• Kurds: approx. 1.5 million, mostly in Germany
  • Chinese: approx. 1 million, mostly in France, the UK and the Netherlands
  • Pakistanis: approx. 900,000, mostly in the UK
  • Filipinos: approx. 500,000, mostly in Italy, the UK, France and Germany
  • Syriacs: approx. 130,000
  • Japanese: ca. 100,000, mostly in the UK

European identity and culture

The culture of Europe might better be described as a series of overlapping cultures. Whether it is a question of West as opposed to East; Christianity as opposed to Islam; many have claimed to identify cultural fault lines across the continent.

European culture also has a broad influence beyond the continent of Europe due to the legacy of colonialism. In this broader sense it is sometimes referred to as Western Civilization. Nearly all of the Americas and all of Africa were ruled by European powers at one time or another, and some parts of the New World, such as French Guiana, still are. The vast majority of the population of the Americas speak European languages, specifically Spanish, English, Portuguese, French and to a much lesser extent Dutch. Additionally the cultures of the European colonial powers (Spain, Britain, the Netherlands, Portugal, Belgium and France) exert a strong influence.

Pan-European identity refers to both the sense of personal identification with Europe, and to the identity possessed by 'Europe' as a whole. 'Europe' is widely used as a synonym for the European Union even though there are millions of people living on the European continent in non-EU states. The prefix pan implies that the identity applies throughout Europe, and especially in an EU context, 'pan-European' is often contrasted with national.


Europe religion map en

Predominant religions in Europe

Since the High Middle Ages, most of Europe has been dominated by Christianity. There are three major denominations, Roman Catholic, Protestant and Eastern Orthodox, with Protestantism restricted mostly to Germanic regions, and Orthodoxy to Slavic regions and Greece. Catholicism, while centered in the Latin parts, has a significant following also in Germanic, Slavic and Celtic regions.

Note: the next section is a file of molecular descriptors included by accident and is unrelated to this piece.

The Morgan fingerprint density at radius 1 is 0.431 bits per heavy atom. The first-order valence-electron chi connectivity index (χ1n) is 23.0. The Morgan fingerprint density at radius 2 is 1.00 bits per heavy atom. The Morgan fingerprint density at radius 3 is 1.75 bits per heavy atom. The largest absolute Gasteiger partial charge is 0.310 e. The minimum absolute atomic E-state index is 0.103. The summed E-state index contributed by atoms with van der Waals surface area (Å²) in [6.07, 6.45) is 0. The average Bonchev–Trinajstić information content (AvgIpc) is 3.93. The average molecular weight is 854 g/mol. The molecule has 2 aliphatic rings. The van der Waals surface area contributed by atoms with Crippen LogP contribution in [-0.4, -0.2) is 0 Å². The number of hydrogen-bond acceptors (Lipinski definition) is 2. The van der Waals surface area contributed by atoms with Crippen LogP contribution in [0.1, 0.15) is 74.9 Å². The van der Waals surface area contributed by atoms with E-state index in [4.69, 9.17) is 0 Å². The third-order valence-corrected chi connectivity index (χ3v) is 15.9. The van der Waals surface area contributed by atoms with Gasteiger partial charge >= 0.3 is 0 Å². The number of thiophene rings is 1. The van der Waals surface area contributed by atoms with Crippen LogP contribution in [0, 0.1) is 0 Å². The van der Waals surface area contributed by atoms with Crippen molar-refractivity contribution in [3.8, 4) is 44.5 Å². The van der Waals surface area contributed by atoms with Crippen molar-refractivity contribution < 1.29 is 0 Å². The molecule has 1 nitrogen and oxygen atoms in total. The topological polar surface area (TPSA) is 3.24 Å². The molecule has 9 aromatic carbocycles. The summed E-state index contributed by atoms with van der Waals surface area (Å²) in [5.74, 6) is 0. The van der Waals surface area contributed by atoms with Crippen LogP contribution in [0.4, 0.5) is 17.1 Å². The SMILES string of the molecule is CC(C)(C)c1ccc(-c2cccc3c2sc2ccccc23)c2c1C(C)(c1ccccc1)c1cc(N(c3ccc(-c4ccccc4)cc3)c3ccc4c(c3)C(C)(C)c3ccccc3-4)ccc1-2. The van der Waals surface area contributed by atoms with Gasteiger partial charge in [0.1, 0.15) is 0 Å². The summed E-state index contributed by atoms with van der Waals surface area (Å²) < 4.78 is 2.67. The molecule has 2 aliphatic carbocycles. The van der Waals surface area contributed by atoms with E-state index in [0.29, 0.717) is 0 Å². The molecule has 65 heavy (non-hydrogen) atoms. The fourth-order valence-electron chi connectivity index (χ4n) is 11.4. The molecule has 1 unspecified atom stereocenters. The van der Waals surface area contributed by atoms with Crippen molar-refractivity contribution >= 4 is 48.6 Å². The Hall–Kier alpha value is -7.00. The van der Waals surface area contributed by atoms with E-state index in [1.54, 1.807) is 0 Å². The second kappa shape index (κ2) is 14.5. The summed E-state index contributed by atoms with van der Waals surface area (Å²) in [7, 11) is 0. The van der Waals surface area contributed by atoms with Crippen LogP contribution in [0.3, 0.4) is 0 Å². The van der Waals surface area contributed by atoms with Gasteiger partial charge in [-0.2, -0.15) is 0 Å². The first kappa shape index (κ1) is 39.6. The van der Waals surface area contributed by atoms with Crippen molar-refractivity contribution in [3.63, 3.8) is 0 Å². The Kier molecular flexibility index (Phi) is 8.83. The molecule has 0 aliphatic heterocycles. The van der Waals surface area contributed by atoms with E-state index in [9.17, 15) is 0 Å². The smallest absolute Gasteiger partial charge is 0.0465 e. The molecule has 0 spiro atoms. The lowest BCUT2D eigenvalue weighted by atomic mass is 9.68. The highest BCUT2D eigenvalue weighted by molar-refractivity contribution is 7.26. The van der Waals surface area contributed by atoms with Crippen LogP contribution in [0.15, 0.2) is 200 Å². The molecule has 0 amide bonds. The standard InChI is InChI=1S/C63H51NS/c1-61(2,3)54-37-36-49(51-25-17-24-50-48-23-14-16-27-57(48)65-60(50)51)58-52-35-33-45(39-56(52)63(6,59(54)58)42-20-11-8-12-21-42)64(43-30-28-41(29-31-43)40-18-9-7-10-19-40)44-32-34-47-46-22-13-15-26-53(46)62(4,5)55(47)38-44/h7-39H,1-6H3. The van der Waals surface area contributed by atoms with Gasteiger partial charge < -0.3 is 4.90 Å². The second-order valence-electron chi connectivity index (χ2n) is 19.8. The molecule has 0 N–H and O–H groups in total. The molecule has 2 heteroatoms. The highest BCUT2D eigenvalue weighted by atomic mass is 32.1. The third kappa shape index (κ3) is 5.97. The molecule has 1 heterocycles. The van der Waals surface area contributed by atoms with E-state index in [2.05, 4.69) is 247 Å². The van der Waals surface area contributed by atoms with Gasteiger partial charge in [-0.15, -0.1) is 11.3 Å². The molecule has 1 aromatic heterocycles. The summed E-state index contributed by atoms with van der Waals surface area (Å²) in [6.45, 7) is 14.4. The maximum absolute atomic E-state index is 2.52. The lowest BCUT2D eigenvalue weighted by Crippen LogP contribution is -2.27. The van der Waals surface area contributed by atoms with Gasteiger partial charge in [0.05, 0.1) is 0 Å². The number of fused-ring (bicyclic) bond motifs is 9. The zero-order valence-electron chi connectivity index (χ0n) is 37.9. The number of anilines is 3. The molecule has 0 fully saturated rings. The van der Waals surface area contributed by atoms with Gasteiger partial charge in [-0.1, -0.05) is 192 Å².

Islam has some tradition in the Balkans (the European dominions of the Ottoman Empire in the 16th to 19th centuries), in Albania, Former Yugoslavia, Bulgaria and Turkish East Thrace, as well as among the Tatars and Chechens of Russia. With 20th century migrations, Muslims in Western Europe have become a noticeable minority.

Judaism has a long history in Europe, but remains a small minority religion, with France (1%) the only European country with a Jewish population in excess of 0.5%. The Jewish population of Europe is comprised primarily of two groups, the Ashkenazi and the Sephardi. Ashkenazi Jews migrated to Europe as early as the 8th century, while Sephardi Jews established themselves in Spain and Portugal at least one thousand years before that.

In modern times, significant secularization has taken place, notably in laicist France in the 19th century and in Communist Eastern Europe in the 20th century. Currently, distribution of theism in Europe is very heterogeneous, with more than 80% in Poland, and less than 20% in the Czech Republic. On average, the 2005 Eurobarometer poll[9] found that 52% of the citizens of EU member state that they believe in God.


Further reading

  • Cole, J. W., Wolf, E. R., The Hidden Frontier: Ecology and Ethnicity in an Alpine Valley, University of California Press; (1999), ISBN 978-0520216815.
  • Dow, R. R., Bockhorn, O., The Study of European Ethnology in Austria, Progress in European Ethnology, Ashgate Publishing (2004), ISBN 978-0754617471.
  • Jordan, T. G., The European culture area: A systematic geography (2nd ed.). New York: Harper and Row (1988).
  • Parman, S. (ed.), Europe in the Anthropological Imagination, Prentice Hall (1998).

External links

See also